Given sales, I can't say that any of the cancellations surprises me. All but one of them would have been a hard sell, conceptuallly. I haven't heard much about Blackhawks, OMAC or Men of War -- I don't know anyone who read them, and I didn't care enough to look up the reviews. Everyone I know who tried it, and the few reviews I've read, say that "Hawk and Dove" was outright awful.
"Mister Terrific" was on my pull list, and I can say that ... it wasn't very good, frankly. I never had the sense that the creators (or DC, for that matter) had a good grip on who he was. There was this limp corporate conspiracy that not only didn't seem to be going anywhere, but which would have seemed impossible to carry out, and which Michael would have been an utter idiot not to have taken at least some steps to prevent ahead of time. And on a pure character note, there's the utterly baffling question of why a person whose life seems, in both directions, to be the epitome of unfairness would have the words "Play Fair" tattooed into his skin.
The one title where the cancellation saddens but doesn't entirely surprise me is "Static Shock." Sad, because it would have been nice if the title had been given a little more time to find its audience. Unsurprised because, if you didn't read the previous Static Shock title or watch the animated series, this title would have been utterly baffling. There were just enough connections to the old series to aggravate readers of the older series at the changes -- many of which, like the move to New York, seemed utterly pointless -- and to irritate new readers, because these connections were never fleshed out enough to make sense to them. It never explained, for example, who Hardware was or why Static would be involved with him. (For that matter, even if you did read the previous series, that relationship would be utterly baffling.) It never explained what had happened with Sharon or why there were now two of her and they couldn't tell which -- if either -- was the original, although it seemed to be meandering around to that issue. And we got Static's origin story in this past issue and ... he was going to take a gun to get some gangbangers off his back when he got caught up in the Big Bang. I may be misremembering, but that doesn't sound at all like the Virgil Hawkins from either the old comic or the TV show. Even so, the title seemed to finally be finding its feet, after floundering through a confusing setup. Unfortunately, the floundering seems to have driven away readers.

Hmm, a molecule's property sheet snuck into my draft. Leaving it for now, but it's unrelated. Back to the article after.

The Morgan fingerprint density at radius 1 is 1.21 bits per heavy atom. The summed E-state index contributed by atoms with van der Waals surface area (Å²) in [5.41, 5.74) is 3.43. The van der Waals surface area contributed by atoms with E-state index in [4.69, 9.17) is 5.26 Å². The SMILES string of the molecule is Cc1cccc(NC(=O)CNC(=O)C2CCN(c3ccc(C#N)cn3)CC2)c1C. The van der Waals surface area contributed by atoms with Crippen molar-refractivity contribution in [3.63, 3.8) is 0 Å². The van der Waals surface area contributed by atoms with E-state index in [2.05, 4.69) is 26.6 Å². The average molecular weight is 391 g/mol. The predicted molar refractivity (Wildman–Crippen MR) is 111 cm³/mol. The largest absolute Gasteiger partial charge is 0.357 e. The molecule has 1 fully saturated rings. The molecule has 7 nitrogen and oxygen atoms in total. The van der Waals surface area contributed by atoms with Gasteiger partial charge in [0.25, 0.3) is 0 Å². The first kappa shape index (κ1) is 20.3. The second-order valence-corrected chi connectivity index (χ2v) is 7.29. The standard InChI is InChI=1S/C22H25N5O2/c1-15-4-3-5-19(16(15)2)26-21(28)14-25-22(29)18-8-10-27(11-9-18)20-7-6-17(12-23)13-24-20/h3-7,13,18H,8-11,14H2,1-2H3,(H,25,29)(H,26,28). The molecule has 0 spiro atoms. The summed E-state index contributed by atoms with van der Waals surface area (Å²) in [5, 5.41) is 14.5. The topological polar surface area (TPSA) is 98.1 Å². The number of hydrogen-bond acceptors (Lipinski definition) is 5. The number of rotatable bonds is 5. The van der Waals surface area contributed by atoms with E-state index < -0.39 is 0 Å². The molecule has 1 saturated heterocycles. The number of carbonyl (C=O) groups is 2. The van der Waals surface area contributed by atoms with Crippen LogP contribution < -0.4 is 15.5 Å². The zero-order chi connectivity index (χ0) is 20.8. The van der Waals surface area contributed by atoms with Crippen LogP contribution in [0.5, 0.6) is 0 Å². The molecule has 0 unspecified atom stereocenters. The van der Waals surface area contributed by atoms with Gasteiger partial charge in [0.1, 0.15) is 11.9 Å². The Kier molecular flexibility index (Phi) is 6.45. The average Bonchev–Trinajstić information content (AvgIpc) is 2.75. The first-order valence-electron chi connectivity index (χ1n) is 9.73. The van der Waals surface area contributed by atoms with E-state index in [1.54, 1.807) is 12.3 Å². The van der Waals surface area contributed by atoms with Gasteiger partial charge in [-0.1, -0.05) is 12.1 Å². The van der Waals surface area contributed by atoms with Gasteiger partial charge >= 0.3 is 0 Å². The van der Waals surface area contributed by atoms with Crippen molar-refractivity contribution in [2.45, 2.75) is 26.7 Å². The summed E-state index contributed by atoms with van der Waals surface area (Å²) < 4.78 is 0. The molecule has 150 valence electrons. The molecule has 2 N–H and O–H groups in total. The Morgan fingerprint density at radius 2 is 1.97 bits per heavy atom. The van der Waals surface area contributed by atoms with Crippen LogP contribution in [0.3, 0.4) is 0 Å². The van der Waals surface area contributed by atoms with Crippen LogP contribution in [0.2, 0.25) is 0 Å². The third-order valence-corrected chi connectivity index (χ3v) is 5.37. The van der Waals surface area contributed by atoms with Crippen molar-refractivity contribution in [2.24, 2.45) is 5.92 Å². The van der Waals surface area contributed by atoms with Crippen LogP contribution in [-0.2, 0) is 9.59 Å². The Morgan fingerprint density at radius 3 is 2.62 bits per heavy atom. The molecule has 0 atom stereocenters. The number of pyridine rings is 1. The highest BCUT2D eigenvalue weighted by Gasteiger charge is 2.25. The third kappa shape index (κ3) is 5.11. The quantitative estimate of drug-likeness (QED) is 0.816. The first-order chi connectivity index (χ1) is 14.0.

The sad thing is that all of this squandered the potential for that title. I mean, the audience was there. Granted, a bit older than DC would have preferred. The people who would have fond memories of the series would now be in their 20s; the people with fond memories of the original comics in their 30s. Nonetheless, there was some sort of audience there for the title. But they managed to give a version of the character and his world sharply at variance with what the people who remembered the original title and TV series would have been expecting, without a good explanation or reason. And the storytelling was both dense and disorganized enough that a new audience coming to the title just couldn't get enough from it to stick with it.
I'm especially sad because Marc Bernardin was coming on as the new writer, and I'd have loved to see more of his take on Static. As it is, we're going to get two issues, and then he's done.
There are those who will say that this is more proof that minority-led titles just can't' sustain themselves and ... I don't know. I don't know if these titles are the best to judge that by. Mister Terrific was simply not a very good title. Static Shock couldn't give its old audience what they expected and didn't grab a new audience. On the other hand, at least for the moment, "Blue Beetle" and "Voodoo" are hanging on -- albeit probably by the thinnest of threads, and because DC doesn't want to cancel five of its six titles with minority leads in one fell swoop, with the horrendous bad publicity that would follow. (EDIT: And it turns out to be six titles, because OMAC's lead was Kevin Kho, a Korean-American man, which I hadn't realized previously.) "Batwing" is actually not doing terribly ... until you consider that it's a Batman-related title, and DC seems to have very little tolerance for lower sales in that group, because expectations are higher. It is, by a fairly healthy margin, the lowest selling of the Bat-related titles, trailing "Birds of Prey" by 10,000 copies per month.